June 16, 2020
OICR’s Drug Discovery Program and the Structural Genomics Consortium join Europe’s new large-scale collaboration focused on generating open-access chemical tools for disease research and drug development
Developing a new drug is a long, arduous and expensive process, requiring carefully-designed chemical compounds and the expertise to turn these compounds into medicines. In a massive international effort to accelerate this process, Europe’s Innovative Medicines Initiative (IMI) has recently launched a five-year, €66M, 22-partner consortium, EUbOPEN. OICR is a proud EUbOPEN partner.
Over the next five years, the consortium’s 22 participating organizations are teaming up to develop chemical probes and share those probes openly with the scientific community. Together, they will develop these chemical tool compounds for 1,000 proteins, representing a third of all druggable proteins in the human body.
“EUbOPEN will mobilize the international community and accelerate our collective progress in developing new drugs,” says Dr. Richard Marcellus, Principal Research Scientist and Group Leader in OICR Drug Discovery. “The chemical tools and compounds that we develop will allow us to better understand the biology behind diseases, including cancers, by chemically modulating the proteins that are important to disease processes. We’re excited by this initiative and we’re proud to contribute.”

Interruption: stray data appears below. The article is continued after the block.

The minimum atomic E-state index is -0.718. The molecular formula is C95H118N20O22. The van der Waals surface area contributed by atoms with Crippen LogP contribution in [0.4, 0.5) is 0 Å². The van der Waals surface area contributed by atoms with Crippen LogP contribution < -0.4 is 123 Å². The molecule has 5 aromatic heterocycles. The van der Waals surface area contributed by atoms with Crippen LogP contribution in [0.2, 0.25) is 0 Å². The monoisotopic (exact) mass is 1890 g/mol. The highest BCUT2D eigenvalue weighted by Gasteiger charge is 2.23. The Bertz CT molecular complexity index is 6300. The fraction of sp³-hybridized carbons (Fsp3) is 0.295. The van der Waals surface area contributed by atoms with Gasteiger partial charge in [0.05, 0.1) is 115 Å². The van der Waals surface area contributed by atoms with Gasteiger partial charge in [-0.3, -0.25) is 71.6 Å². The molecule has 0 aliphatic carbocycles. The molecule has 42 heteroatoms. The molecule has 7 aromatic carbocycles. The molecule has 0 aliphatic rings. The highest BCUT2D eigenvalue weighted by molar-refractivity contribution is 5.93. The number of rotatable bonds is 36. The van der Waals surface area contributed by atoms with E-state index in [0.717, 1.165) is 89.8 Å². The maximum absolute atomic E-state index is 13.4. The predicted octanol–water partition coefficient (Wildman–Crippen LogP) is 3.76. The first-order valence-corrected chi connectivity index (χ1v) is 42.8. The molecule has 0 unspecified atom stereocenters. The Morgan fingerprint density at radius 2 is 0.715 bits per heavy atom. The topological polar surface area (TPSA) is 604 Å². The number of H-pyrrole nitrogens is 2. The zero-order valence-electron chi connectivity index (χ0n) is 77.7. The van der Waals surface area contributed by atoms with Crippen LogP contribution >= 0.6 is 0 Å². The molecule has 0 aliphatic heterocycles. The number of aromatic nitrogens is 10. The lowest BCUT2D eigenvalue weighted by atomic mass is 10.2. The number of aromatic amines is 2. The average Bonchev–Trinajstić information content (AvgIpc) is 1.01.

“We’re excited by this initiative and we’re proud to contribute.”Dr. Richard Marcellus
OICR’s Drug Discovery Program has committed to contribute chemical probes, tools and assays that modulate the WD-protein family, a group of proteins involved in blood and other cancers. Building on their previous successes developing probes with the Structural Genomics Consortium (SGC), their goal is to find chemicals that can affect these proteins as specifically as possible while avoiding unintended effects on other similar proteins. Once developed, they will release information about the probes, how to develop the probes and the corresponding data to the scientific community.
“We’re contributing our expertise, gaining new collaborators and creating new knowledge together,” says Marcellus. “This is a win-win initiative that will empower academic and industry groups to explore cancer biology and accelerate the development of drug treatments for future cancer patients.”
The EUbOPEN is supported by the IMI as well as IMI member organizations, European Federation of Pharmaceutical Industries and Associations (EFPIA) members and other partners. Participating organizations include the SGC, the Karolinska Institutet, EMBL-EBI, pharmaceutical companies and other academic institutions across Europe that specialize in drug discovery and development.